Ryan Hunt – Mountain Extrodinaire for Officer Assistance Fund

Mesa police officer scales mountains for charity

Ryan HuntIn his mind Mesa Police Officer Ryan Hunt pictures the view from the 14,411 foot peak of Washington’s Mt. Rainier, as he places 85 pounds of weights into his backpack for yet another training workout.

In preparation for the climb, which begins Sunday and ends June 12, Hunt runs about 30 minutes on the treadmill and about another half-hour with his weighed-down pack on the stair-mill.

“It’s testing yourself – that and the view from the top is spectacular,” the Gilbert resident said of his new-found love of climbing towering mountains. “I’ve been in the outdoors my whole life.”

Hunt recently climbed Northern Arizona’s Humphries Peak, and he mastered the ascent to the highest point in the lower 48-states – Mt. Whitney, Calif., which reaches 14,505 feet as it towers over glacial lakes.

“I just started getting into it a year ago and started concentrating on peaks,” Hunt said.

While his mind set on landscapes and views nearly three vertical miles skyward, the Mt. Rainier climb is different. This climb is for his fellow police officers and the Mesa Police Association’s Officer Assistance Fund.

“(The climb) has always kind of been an individual effort and a goal, so I just thought: ‘Why am I not doing this for a cause?'” Hunt said.

The climber received sponsors, whose logos have been embroidered on his climbing clothing, while others have donated to the fund directly.

The fund provides financial assistance to fallen officers or those involved in a tragic event, and their families. Most recently the fund aided a pair of officer’s whose infant was mauled to death in March by the family dog.

“I watched (the association) step up in their need,” Hunt said.

Funds are offered to officers from throughout the state and in many forms of need, said Sgt. Fabian Cota, president of the Mesa Police Association, the larger of two police unions that represent Mesa police officers.

“I think it’s great when officers are willing to give their time to help other officers. Officers are giving people,” Cota said.

Through donations, the association raises about $15,000 for the fund each year, Cota said. Funds cover everything from the group’s Blue Santa Program, which buys Christmas presents for the families of fallen officers, to hotel rooms for officers displaced by tragedy.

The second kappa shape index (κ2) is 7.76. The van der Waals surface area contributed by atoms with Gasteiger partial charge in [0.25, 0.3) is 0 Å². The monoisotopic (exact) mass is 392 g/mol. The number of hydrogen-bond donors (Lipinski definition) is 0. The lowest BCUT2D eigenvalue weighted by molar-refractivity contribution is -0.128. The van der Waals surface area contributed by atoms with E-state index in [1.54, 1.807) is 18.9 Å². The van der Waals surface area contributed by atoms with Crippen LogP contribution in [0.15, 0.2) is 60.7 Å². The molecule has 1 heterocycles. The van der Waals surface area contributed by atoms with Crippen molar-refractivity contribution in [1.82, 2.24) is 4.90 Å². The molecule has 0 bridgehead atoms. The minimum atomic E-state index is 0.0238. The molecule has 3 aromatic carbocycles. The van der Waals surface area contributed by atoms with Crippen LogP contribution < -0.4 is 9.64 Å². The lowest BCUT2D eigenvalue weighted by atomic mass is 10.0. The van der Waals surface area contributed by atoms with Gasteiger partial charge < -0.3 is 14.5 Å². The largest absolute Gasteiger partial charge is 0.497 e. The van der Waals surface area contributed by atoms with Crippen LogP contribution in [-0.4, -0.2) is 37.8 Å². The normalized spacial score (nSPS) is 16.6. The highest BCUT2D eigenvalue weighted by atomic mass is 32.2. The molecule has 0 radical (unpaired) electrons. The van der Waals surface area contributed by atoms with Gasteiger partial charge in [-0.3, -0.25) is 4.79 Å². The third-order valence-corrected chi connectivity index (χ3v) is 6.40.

About 10 officers have received assistance this year through the fund, which has helped officers from Tucson, Casa Grande and Phoenix.

“We want to make it easier on the families,” Cota said of the fund, of which Hunt is a supporter.

Hunt moved to the Valley from Huntington Beach, Calif. and was a mechanic before becoming a patrol officer with Mesa police 12 years ago. He was recently assigned to the Red Mountain Division Street Crimes Unit.

“I like the diversity of being an officer,” Hunt says. “It’s just one of the things I always thought about doing. My wife calls me an adrenaline junkie.”

The hike up Mt. Rainier begins with a six-day school, with the first two days culminating with a stay 10,000 feet up the mountain at Camp Muir.

There climbers will learn crevasse rescues, ice climbing, glacial travel and how to stop one’s self from sliding down glacial ice.

“It’s pretty much all the skills you need to get to the summit,” Hunt said.

On Thursday, Hunt and his fellow climbers will begin their six-hour ascension up the mountain, under cover of darkness. Once reaching the summit, he will return to Camp Muir and to his family.

While he readies to put another summit behind him, Hunt has Mt. Kilimanjaro in Tanzania and Alaska’s Mt. McKinley in his mind. For now though, Mt. Rainier and raising funds benefiting his fellow Mesa police officers is in the foreground.

“There is a lot more interest in this climb now. It’s making the whole thing more moving for me,” he said.

For more information visit www.mesampa.com and donations can be made at all Wells Fargo Banks under the Mesa Officer Assistance Fund.